Archeologist’s assertion of unearthing legendary Jerusalem citadel met with skepticism

Critics: Evidence insufficient to support such a monumental finding.

Jerusalem aerial view David Citadel 370 (photo credit: Library of Congress)
Jerusalem aerial view David Citadel 370
(photo credit: Library of Congress)
Claims by Israeli archaeologist Eli Shukron that he found the legendary citadel captured by King David during his conquest of Jerusalem in the 10th century BCE have been met with skepticism due to a pronounced lack of evidence.
According to Shukron, the citadel’s alleged ruins first emerged in 1995 when his team unearthed a 3,800-year-old fortress built of fiveton stones in the east Jerusalem village of Silwan. The archeologist, who recently left the Israel Antiquities Authority to work as a lecturer and tour guide, said he excavated the site – built 800 years before King David is believed to have captured it – for nearly two decades and was confident of his claim.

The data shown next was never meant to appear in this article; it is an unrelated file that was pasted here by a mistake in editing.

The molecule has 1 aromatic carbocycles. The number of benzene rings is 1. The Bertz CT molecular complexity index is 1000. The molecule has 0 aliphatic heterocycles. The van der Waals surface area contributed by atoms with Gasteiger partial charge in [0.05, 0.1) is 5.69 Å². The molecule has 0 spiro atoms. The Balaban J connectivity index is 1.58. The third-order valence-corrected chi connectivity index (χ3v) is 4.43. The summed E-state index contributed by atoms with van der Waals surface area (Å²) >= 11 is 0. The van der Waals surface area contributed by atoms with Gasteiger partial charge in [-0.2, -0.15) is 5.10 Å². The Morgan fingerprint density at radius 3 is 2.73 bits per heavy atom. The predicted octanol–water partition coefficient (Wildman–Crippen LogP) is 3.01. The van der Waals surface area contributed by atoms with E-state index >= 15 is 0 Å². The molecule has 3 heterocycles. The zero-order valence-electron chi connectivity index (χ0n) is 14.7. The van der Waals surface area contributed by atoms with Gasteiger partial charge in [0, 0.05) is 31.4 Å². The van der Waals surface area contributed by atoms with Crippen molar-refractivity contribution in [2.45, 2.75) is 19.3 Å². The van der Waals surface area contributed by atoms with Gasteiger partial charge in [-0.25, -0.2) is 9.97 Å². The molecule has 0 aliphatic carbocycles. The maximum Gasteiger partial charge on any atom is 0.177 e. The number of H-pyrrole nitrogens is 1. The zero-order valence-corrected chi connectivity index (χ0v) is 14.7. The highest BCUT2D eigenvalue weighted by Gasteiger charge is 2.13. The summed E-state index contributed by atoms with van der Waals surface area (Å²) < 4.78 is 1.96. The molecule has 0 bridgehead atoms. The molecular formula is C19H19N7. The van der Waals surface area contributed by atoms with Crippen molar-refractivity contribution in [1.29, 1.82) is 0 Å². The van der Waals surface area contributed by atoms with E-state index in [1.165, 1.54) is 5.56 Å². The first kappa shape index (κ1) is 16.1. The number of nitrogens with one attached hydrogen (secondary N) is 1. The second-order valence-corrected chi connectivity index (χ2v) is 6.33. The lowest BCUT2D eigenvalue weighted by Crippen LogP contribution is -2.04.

“This is the citadel of King David; this is the Citadel of Zion, and this is what King David took from the Jebusites,” he told the Associated Press. “We can compare the whole site to the Bible perfectly.”
However, over the years a number of archeologists have made similar claims that were discounted due to a lack of evidence, compounded by the assertion that political and religious beliefs may have hindered their scientific methods.
Moreover, Shukron’s onetime collaborator at the site, Ronny Reich, said far more evidence should have been discovered from the 10th century BCE, during King David’s reign, to support the claim.
Shukron said he has unearthed only two shards of clay that date anywhere near that time.
Reich said it was not possible to reach definitive conclusions about biblical connections without more direct archaeological evidence.
The multi-million dollar excavation, funded by Elad, which settles Jews in homes in Arab areas of east Jerusalem to prevent the city from being divided, was made accessible to tourists last month.